The work is part of improvements to the borough’s parks and open spaces and comes in response to suggestions from visitors.
Councillor Adrian Lowe, who oversees parks and open spaces at Chorley Council, said: “Yarrow Valley Country Park is becoming one of our most popular tourist attractions and it is important that we improve the car park so it is fit for purpose.
“We think most people will be pleased once the new car park is finished because there are currently lots of potholes and on busy days it can be hard to find a parking spot.
“Since we launched our Check Out Chorley campaign last year we’ve seen lots of new visitors to the park, which is home to a children’s play area, wonderful walks and is a haven for wildlife.”
The improvements will involve the loss of some lower quality trees and vegetation within the existing car park area to make room for 130 vehicles.
A sustainable approach is being taken with the new car park with the surface being a combination of tarmac and permeable gravel paving to avoid directly discharging additional surface water into the River Yarrow.
“This is part of our continued investment in the borough to make sure Chorley is a place people can be proud of,” said Councillor Lowe.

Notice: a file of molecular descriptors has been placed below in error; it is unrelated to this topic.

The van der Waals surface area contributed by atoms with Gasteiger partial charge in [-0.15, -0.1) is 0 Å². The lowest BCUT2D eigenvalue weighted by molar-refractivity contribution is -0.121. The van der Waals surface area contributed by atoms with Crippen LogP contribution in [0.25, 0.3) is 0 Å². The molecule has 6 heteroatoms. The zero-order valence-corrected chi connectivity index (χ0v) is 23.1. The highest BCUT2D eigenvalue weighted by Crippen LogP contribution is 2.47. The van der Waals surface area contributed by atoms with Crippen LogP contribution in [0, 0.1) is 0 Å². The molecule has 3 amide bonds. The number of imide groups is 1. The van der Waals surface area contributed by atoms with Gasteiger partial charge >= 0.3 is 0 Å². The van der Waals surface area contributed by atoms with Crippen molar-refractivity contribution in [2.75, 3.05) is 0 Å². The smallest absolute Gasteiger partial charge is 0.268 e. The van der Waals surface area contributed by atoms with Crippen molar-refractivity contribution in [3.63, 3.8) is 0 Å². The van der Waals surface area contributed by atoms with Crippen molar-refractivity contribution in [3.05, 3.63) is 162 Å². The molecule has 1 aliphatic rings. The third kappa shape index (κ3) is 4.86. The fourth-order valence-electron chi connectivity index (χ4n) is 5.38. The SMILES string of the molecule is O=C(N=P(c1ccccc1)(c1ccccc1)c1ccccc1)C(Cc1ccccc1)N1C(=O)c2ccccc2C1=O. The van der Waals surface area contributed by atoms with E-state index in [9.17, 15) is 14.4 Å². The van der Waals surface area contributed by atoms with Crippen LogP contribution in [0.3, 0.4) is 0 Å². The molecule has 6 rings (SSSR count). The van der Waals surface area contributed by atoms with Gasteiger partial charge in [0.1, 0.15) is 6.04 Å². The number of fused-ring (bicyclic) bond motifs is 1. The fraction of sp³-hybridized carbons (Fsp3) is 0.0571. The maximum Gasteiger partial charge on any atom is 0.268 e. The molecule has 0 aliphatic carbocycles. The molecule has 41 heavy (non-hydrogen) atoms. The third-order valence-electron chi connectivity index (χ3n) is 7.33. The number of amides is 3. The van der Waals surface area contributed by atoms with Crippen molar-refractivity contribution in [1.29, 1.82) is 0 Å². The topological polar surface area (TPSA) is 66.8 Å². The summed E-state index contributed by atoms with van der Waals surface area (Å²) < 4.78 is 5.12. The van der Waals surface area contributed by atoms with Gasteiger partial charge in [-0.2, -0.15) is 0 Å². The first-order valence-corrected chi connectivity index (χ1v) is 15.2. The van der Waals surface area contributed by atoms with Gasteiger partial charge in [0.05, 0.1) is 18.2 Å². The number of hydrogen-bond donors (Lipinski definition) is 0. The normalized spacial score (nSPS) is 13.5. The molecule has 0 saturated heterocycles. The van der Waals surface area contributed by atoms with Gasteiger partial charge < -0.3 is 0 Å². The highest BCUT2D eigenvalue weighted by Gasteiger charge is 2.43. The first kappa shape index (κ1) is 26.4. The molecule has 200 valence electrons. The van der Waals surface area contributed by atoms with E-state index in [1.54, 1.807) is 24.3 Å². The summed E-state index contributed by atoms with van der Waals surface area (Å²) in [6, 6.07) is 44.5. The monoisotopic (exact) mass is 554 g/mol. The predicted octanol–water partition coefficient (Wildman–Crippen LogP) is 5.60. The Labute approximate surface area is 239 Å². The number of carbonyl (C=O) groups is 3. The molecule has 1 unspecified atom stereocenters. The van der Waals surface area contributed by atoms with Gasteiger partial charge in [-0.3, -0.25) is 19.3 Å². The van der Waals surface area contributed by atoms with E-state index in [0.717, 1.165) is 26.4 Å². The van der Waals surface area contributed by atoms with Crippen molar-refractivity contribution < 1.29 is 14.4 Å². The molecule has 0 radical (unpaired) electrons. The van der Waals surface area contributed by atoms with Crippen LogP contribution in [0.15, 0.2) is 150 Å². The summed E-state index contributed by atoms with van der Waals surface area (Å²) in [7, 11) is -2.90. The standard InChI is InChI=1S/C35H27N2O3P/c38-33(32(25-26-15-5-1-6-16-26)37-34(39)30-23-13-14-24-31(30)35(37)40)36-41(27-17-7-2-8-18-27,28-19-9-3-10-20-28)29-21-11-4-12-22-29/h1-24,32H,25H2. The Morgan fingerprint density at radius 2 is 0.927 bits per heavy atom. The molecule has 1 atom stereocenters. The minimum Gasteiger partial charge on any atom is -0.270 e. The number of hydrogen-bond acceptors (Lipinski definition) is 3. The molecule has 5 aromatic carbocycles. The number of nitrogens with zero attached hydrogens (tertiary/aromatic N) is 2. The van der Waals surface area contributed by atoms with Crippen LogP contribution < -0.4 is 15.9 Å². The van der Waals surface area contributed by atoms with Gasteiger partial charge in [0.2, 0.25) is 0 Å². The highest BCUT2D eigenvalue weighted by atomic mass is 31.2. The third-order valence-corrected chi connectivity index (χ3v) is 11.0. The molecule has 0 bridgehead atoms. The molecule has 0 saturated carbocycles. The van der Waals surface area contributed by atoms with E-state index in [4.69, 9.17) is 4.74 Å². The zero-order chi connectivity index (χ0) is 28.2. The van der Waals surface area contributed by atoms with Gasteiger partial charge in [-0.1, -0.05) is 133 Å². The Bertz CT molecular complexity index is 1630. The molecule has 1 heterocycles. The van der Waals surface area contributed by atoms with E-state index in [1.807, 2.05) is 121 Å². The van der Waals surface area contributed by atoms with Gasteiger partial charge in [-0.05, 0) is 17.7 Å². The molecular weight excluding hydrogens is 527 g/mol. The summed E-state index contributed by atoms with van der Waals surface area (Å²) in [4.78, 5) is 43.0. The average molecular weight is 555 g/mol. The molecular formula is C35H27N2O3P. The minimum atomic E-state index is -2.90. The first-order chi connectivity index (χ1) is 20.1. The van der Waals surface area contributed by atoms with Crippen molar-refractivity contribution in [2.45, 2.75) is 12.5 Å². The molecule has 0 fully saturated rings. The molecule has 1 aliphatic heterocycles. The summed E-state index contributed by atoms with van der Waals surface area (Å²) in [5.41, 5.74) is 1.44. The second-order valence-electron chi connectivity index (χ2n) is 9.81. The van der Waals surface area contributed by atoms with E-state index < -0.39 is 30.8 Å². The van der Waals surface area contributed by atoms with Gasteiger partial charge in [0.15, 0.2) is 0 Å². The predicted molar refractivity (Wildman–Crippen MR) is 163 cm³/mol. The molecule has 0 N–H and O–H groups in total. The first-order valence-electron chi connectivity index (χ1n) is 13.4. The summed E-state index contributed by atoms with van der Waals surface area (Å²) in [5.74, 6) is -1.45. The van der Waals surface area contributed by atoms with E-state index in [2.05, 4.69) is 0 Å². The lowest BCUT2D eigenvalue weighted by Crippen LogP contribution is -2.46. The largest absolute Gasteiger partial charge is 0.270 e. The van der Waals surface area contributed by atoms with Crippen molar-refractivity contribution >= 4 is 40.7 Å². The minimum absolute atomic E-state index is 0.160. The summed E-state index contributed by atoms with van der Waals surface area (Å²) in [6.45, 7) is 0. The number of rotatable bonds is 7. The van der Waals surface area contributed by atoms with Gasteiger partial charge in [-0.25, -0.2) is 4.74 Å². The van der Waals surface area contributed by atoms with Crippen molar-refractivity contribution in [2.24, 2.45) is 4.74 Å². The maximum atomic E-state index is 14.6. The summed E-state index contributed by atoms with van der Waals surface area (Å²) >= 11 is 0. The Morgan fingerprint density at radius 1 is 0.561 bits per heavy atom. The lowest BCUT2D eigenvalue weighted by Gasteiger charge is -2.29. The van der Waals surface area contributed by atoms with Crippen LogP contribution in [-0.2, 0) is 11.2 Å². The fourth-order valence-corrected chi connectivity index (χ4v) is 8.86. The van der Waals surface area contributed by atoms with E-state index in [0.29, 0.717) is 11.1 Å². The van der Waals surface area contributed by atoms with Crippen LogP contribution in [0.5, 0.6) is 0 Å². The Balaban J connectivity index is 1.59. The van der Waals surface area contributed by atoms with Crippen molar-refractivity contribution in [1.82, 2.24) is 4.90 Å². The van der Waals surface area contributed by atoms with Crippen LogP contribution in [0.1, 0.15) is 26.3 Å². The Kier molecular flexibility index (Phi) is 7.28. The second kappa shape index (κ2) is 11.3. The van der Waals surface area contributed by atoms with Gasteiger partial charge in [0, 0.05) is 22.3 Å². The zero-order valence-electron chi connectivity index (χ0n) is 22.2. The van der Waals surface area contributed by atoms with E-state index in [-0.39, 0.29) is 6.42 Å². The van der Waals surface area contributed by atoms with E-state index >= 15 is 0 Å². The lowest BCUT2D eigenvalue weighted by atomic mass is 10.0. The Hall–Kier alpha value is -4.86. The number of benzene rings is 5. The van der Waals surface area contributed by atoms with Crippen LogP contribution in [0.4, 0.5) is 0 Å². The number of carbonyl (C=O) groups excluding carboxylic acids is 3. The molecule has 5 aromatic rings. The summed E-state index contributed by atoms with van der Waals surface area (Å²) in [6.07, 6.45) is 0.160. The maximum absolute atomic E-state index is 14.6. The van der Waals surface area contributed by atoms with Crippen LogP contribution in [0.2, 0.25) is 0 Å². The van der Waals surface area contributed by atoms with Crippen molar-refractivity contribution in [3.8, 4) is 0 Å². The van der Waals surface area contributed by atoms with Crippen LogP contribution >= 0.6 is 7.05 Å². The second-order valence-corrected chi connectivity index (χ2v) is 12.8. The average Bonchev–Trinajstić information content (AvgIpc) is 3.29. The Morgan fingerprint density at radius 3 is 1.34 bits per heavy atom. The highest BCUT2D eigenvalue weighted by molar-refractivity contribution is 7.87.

Work will start on Monday 27 March and the main car park area is expected to be completed by early June. The work will be done in phases so that visitors can continue to use the car park while the work is ongoing. The visitor centre, café and country park will remain open throughout.
You can also find details of any other planned works via our Highways Bulletin website which links to all planned works in Lancashire.
Please click on the attached link and select the area that you are interested in.
You can also find details of any other planned works via our Highways Bulletin website which links to all planned works in Lancashire.
Please click on the attached link and select the area that you are interested in.
CHORLEY Council is again stepping in to help save vital bus services that were due to be axed.
The council has been in top level talks with bus service operator Stagecoach and Lancashire County Council to keep more buses running in the borough, less than 12 months after stepping in to save three other major bus routes.